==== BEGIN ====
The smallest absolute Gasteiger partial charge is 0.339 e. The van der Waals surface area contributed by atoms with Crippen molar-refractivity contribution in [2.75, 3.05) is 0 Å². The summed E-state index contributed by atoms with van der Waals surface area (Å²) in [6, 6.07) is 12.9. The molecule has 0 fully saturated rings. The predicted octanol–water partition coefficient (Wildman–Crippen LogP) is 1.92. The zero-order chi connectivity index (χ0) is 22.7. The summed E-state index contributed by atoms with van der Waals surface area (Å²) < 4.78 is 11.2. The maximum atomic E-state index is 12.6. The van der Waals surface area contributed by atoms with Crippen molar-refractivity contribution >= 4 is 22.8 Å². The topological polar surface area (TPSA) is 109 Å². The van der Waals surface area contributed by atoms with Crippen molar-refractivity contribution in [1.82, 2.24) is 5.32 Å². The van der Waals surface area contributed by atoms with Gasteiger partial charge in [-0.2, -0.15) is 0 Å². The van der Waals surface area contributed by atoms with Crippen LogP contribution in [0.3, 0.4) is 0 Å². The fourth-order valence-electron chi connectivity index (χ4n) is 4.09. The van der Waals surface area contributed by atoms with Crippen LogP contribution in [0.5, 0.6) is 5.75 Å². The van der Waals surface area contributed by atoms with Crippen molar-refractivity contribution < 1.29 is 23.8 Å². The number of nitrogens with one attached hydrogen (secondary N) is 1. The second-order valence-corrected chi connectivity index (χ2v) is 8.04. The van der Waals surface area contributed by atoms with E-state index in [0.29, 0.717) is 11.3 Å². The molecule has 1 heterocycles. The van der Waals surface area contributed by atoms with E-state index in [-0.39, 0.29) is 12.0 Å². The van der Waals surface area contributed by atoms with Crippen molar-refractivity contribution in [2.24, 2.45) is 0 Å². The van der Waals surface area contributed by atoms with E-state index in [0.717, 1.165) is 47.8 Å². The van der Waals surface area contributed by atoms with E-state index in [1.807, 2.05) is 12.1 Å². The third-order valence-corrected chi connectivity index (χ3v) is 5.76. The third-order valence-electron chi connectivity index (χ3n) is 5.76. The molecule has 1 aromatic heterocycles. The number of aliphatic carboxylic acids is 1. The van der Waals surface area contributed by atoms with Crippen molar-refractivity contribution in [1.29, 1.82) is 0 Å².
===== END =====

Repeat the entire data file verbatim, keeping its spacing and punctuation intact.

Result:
The smallest absolute Gasteiger partial charge is 0.339 e. The van der Waals surface area contributed by atoms with Crippen molar-refractivity contribution in [2.75, 3.05) is 0 Å². The summed E-state index contributed by atoms with van der Waals surface area (Å²) in [6, 6.07) is 12.9. The molecule has 0 fully saturated rings. The predicted octanol–water partition coefficient (Wildman–Crippen LogP) is 1.92. The zero-order chi connectivity index (χ0) is 22.7. The summed E-state index contributed by atoms with van der Waals surface area (Å²) < 4.78 is 11.2. The maximum atomic E-state index is 12.6. The van der Waals surface area contributed by atoms with Crippen molar-refractivity contribution >= 4 is 22.8 Å². The topological polar surface area (TPSA) is 109 Å². The van der Waals surface area contributed by atoms with Crippen molar-refractivity contribution in [1.82, 2.24) is 5.32 Å². The van der Waals surface area contributed by atoms with Gasteiger partial charge in [-0.2, -0.15) is 0 Å². The van der Waals surface area contributed by atoms with Crippen LogP contribution in [0.3, 0.4) is 0 Å². The fourth-order valence-electron chi connectivity index (χ4n) is 4.09. The van der Waals surface area contributed by atoms with Crippen LogP contribution in [0.5, 0.6) is 5.75 Å². The van der Waals surface area contributed by atoms with Crippen molar-refractivity contribution < 1.29 is 23.8 Å². The number of nitrogens with one attached hydrogen (secondary N) is 1. The second-order valence-corrected chi connectivity index (χ2v) is 8.04. The van der Waals surface area contributed by atoms with E-state index in [0.29, 0.717) is 11.3 Å². The molecule has 1 heterocycles. The van der Waals surface area contributed by atoms with E-state index in [-0.39, 0.29) is 12.0 Å². The van der Waals surface area contributed by atoms with Crippen molar-refractivity contribution in [2.24, 2.45) is 0 Å². The van der Waals surface area contributed by atoms with E-state index in [0.717, 1.165) is 47.8 Å². The van der Waals surface area contributed by atoms with E-state index in [1.807, 2.05) is 12.1 Å². The third-order valence-corrected chi connectivity index (χ3v) is 5.76. The third-order valence-electron chi connectivity index (χ3n) is 5.76. The molecule has 1 aromatic heterocycles. The number of aliphatic carboxylic acids is 1. The van der Waals surface area contributed by atoms with Crippen molar-refractivity contribution in [1.29, 1.82) is 0 Å².